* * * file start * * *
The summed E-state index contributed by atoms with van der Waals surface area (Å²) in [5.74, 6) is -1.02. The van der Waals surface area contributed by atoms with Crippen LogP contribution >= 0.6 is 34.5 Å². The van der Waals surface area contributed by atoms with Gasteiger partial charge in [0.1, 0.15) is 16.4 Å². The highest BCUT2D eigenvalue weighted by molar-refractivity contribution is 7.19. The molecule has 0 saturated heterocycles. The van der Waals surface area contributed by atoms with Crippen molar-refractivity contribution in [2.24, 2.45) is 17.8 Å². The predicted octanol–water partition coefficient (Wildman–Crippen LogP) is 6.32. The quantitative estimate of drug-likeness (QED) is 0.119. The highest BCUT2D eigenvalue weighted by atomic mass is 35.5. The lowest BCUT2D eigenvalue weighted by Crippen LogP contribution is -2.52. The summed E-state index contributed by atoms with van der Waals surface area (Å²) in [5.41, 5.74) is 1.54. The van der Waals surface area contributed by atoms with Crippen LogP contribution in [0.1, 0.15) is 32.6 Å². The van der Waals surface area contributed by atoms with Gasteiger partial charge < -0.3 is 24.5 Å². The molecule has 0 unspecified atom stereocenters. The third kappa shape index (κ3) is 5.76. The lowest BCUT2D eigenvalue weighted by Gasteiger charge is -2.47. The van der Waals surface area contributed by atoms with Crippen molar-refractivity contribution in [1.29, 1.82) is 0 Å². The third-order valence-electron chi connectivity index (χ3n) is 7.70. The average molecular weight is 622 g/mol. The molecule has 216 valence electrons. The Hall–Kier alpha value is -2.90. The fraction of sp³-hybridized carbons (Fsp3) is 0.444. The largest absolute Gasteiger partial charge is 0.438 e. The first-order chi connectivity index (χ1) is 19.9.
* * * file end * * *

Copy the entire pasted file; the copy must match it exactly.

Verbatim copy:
The summed E-state index contributed by atoms with van der Waals surface area (Å²) in [5.74, 6) is -1.02. The van der Waals surface area contributed by atoms with Crippen LogP contribution >= 0.6 is 34.5 Å². The van der Waals surface area contributed by atoms with Gasteiger partial charge in [0.1, 0.15) is 16.4 Å². The highest BCUT2D eigenvalue weighted by molar-refractivity contribution is 7.19. The molecule has 0 saturated heterocycles. The van der Waals surface area contributed by atoms with Crippen molar-refractivity contribution in [2.24, 2.45) is 17.8 Å². The predicted octanol–water partition coefficient (Wildman–Crippen LogP) is 6.32. The quantitative estimate of drug-likeness (QED) is 0.119. The highest BCUT2D eigenvalue weighted by atomic mass is 35.5. The lowest BCUT2D eigenvalue weighted by Crippen LogP contribution is -2.52. The summed E-state index contributed by atoms with van der Waals surface area (Å²) in [5.41, 5.74) is 1.54. The van der Waals surface area contributed by atoms with Crippen LogP contribution in [0.1, 0.15) is 32.6 Å². The van der Waals surface area contributed by atoms with Gasteiger partial charge < -0.3 is 24.5 Å². The molecule has 0 unspecified atom stereocenters. The third kappa shape index (κ3) is 5.76. The lowest BCUT2D eigenvalue weighted by Gasteiger charge is -2.47. The van der Waals surface area contributed by atoms with Crippen molar-refractivity contribution in [1.29, 1.82) is 0 Å². The third-order valence-electron chi connectivity index (χ3n) is 7.70. The average molecular weight is 622 g/mol. The molecule has 216 valence electrons. The Hall–Kier alpha value is -2.90. The fraction of sp³-hybridized carbons (Fsp3) is 0.444. The largest absolute Gasteiger partial charge is 0.438 e. The first-order chi connectivity index (χ1) is 19.9.